I might be considered by some to be one of those young, ungrateful punks trashing Dad's farm - except for the fact that I'm 53, and therefore a card-carrying member of "Geezerdom." I am just not willing - at this stage in my life and ministry - to expend any more energy maintaining what in my view is a very SB ecclesiastical tradition, or identity, if you will.

As to my question over your ecclesiology, I wondered if it was in agreement with the BF&M, or if you had particulars not dealt with there. I just assumed you would have a finely tuned ecclesiology, what with your brouhaha here in these posts on Baptist Identity :^).

Grace and peace,


Camel Rider

Thanks for your response. First things first. I have re-read my original post and I don't see that I said anything that expressed my ingratitude to the CP. You don't know me and I take offense to your portrayal of me as a cocky ungrateful person. I'm very thankful for the CP and more specifically the LM offering. They enable me to do my life's dream without the monthly worry of wondering where my income is going to come from. They (the IMB) also do an incredible job of supporting me with administrative support, member care, leadership development and other resources. I know people with other agencies and there is a substantial difference between my life and theirs....thanks to the SBC and their giving. I am the opposite of what you perceive.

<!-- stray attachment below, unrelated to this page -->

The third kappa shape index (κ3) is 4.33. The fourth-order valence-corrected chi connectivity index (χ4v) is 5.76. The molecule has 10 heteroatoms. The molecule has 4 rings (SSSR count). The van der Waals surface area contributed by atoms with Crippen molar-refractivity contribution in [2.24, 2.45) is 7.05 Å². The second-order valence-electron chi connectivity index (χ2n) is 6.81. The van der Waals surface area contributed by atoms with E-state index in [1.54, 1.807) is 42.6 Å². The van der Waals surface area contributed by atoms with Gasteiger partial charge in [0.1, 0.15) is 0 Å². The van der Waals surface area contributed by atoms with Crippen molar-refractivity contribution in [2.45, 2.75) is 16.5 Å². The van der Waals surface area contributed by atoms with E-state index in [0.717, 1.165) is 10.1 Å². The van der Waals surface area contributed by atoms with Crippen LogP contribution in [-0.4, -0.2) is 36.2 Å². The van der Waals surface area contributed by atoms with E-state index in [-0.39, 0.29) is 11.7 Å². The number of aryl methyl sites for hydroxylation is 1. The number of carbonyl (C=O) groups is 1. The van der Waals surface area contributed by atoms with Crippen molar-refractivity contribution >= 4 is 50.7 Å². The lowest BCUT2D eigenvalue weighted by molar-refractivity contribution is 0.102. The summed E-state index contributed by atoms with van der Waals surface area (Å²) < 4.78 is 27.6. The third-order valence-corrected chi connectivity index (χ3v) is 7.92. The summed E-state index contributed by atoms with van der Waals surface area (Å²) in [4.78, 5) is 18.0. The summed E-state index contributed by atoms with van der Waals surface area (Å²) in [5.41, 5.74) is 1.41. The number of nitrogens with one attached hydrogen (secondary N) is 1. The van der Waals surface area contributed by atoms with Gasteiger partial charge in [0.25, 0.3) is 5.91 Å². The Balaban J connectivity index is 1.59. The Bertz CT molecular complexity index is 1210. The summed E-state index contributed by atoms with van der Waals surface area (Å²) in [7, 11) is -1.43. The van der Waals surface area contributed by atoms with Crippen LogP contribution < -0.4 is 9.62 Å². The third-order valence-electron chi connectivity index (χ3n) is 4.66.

I come from an autonomous SB church. I went through the rigorous process of going through the board. I gladly affirmed the BFM and still do. The BFM is a great tool and shows the heart of the SBC. It is occassionally changed and updated because our convention is still in discussion....we haven't figured it all out.

The IMB isn't a filtering tool to make sure that everyone thinks or believes the same way. It is a great tool that allows churches to do more collectively than they could as individual churches. They have practices in place to make sure that m's sent out believe in the core values laid out by the BFM. But they also allow for varying beliefs and views on life and ministry. This is the beauty of this organization. For this I am truly grateful.